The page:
It's a fresh new year and we're back to the daily grind! January is normally a slower month for grants and is the perfect time to start planning for the year ahead. From my experience government grants and tenders always pop up in December, even as late as mid month. It is half way through the financial year and key milestones need to be met. January is a bit slower, normally there isn't very many grants to be to worried about writing and it is the perfect time to look back on what was available last year, do some research and start building that new grant calendar.
I have experience with a few different grant search engines that will build you a personalised grant calendar and my thoughts have always been it's better and cheaper if you do it yourself. In a future post I will discuss my thoughts on which grant search engines are best, but for now I think you should use the information you have and take the time to research.
If you or someone else in your team was writing grants last year, you should have a record of what was applied for, or at least applications you can refer too. Whether these applications were successful or not, it doesn't matter, it is a good opportunity to mark the open and close dates down for this year and plan to reapply. In your research you can search on the foundation, trust or government website to see if they have already posted new dates or information for the new years grant round. If there is no updated information, still expect it will open around the same time and plan for it anyways.
Lets say you are starting the year fresh and have no previous grant information to refer too, thats alright, there are still ways to research grants and plan for the year. One great resource is the government connect website, it's free and posts government grants from across Australia. This website is a great place to start because it shows all current, previous and forecasted government grants. This will provide you with great grant information for your calendar and is free and easy to use. Another great option for planning is Council websites, they normally have all grant rounds dated for the year and offer opportunities for you to connect with them to discuss options for funding. Council websites are a great local resource for funding information.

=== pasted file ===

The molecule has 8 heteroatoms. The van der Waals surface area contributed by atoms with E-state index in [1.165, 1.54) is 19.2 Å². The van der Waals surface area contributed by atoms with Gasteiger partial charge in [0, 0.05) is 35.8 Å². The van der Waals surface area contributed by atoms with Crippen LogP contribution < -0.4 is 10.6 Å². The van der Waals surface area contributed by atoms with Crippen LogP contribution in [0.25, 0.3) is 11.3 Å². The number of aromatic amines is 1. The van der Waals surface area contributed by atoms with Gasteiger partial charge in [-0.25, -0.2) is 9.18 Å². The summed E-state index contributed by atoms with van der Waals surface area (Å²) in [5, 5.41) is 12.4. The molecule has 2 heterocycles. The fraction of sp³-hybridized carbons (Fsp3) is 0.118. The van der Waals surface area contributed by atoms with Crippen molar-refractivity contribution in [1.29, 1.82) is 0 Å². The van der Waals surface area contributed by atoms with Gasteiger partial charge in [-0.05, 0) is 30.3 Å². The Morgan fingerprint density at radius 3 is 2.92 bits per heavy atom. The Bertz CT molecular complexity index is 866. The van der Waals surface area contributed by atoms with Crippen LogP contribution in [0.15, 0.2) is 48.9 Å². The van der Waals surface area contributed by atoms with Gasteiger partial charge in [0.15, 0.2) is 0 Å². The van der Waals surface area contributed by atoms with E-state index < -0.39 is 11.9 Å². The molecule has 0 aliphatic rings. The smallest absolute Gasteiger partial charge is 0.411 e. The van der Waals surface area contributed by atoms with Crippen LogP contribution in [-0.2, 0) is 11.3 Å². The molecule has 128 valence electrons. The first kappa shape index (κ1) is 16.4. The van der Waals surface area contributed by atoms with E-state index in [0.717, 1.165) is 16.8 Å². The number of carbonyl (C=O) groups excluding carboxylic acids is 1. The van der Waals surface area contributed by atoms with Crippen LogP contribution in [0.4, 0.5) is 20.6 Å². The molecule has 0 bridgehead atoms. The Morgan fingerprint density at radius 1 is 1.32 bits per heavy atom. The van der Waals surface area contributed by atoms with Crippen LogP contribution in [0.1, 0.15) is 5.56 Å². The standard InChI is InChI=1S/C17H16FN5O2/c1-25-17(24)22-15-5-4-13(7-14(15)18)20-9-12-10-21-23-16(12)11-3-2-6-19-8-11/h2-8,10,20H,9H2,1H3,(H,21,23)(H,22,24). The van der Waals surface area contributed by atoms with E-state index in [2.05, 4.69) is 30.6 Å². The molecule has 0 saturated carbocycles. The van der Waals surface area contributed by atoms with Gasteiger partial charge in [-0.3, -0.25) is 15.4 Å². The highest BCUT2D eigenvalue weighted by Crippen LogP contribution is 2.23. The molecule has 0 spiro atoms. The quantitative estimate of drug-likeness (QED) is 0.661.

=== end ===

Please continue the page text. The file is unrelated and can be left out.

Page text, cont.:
If you are looking for non-government funding, the easiest way to search and plan for the year is through a grant search engine such as Our Community, Grants Hub, Strategic Grants. But if you don't want to spend any money or sign up to one of these sites, you can still search for foundations and trusts individually. There are some major players out there such as Perpetual, Equity Trustees, Ian Potter Foundation and The Myer Foundation that will have information on their website and contacts you can speak too. It is all about doing research and taking down information that will help you plan for the following year.
Now once you have your grant information what do you do with it? I have always used excel to table the basic information and keep track of my grants. I do this by creating 12 separate tabs, one for each month, and include information in each tab around open and close dates, grant name, provider information, basic grant details, submission date and any other information that I find helpful when referring back. This system has always made sense to me because it was the easiest way to keep track of grants through the years, even if I didn't apply for them. This calendar helps remind me what was available, what was applied for and what was the outcome within that year. If you are only applying for maybe one grant a month, then you wont need a tab per month, but the information will still be the same.
A well organised and detailed grant calendar will help keep you on top of funding applications throughout the year and help inform you for the future. I regularly refer to my calendar to update details, add new information or refer to any grants previously applied. Making this a regular part of your planning is a great way to start getting funding for the new year and stay organised for the future.